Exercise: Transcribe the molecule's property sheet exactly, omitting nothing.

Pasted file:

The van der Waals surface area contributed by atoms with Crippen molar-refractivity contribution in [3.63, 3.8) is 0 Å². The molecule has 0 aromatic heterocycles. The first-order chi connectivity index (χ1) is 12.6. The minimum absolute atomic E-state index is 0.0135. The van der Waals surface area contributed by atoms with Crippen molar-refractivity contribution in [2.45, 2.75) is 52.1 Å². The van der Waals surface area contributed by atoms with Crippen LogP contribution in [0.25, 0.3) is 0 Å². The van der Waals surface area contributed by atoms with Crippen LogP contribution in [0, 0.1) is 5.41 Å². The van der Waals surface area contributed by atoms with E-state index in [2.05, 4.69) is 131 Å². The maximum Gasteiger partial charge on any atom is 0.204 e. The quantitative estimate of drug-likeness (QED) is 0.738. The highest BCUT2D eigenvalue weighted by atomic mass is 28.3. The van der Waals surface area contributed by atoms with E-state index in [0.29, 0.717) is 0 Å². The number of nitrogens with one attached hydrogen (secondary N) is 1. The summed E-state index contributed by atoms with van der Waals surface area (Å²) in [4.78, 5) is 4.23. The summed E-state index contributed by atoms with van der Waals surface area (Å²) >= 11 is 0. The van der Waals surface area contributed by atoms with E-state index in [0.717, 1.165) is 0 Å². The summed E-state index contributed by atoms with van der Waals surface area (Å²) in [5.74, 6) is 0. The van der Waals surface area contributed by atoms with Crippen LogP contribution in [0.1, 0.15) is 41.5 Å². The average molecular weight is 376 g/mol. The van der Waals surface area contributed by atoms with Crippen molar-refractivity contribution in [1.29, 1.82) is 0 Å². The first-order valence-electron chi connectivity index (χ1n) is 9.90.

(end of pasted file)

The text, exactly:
The van der Waals surface area contributed by atoms with Crippen molar-refractivity contribution in [3.63, 3.8) is 0 Å². The molecule has 0 aromatic heterocycles. The first-order chi connectivity index (χ1) is 12.6. The minimum absolute atomic E-state index is 0.0135. The van der Waals surface area contributed by atoms with Crippen molar-refractivity contribution in [2.45, 2.75) is 52.1 Å². The van der Waals surface area contributed by atoms with Crippen LogP contribution in [0.25, 0.3) is 0 Å². The van der Waals surface area contributed by atoms with Crippen LogP contribution in [0, 0.1) is 5.41 Å². The van der Waals surface area contributed by atoms with E-state index in [2.05, 4.69) is 131 Å². The maximum Gasteiger partial charge on any atom is 0.204 e. The quantitative estimate of drug-likeness (QED) is 0.738. The highest BCUT2D eigenvalue weighted by atomic mass is 28.3. The van der Waals surface area contributed by atoms with E-state index in [0.29, 0.717) is 0 Å². The number of nitrogens with one attached hydrogen (secondary N) is 1. The summed E-state index contributed by atoms with van der Waals surface area (Å²) in [4.78, 5) is 4.23. The summed E-state index contributed by atoms with van der Waals surface area (Å²) >= 11 is 0. The van der Waals surface area contributed by atoms with E-state index in [0.717, 1.165) is 0 Å². The summed E-state index contributed by atoms with van der Waals surface area (Å²) in [5.74, 6) is 0. The van der Waals surface area contributed by atoms with Crippen LogP contribution in [0.1, 0.15) is 41.5 Å². The average molecular weight is 376 g/mol. The van der Waals surface area contributed by atoms with Crippen molar-refractivity contribution in [1.29, 1.82) is 0 Å². The first-order valence-electron chi connectivity index (χ1n) is 9.90.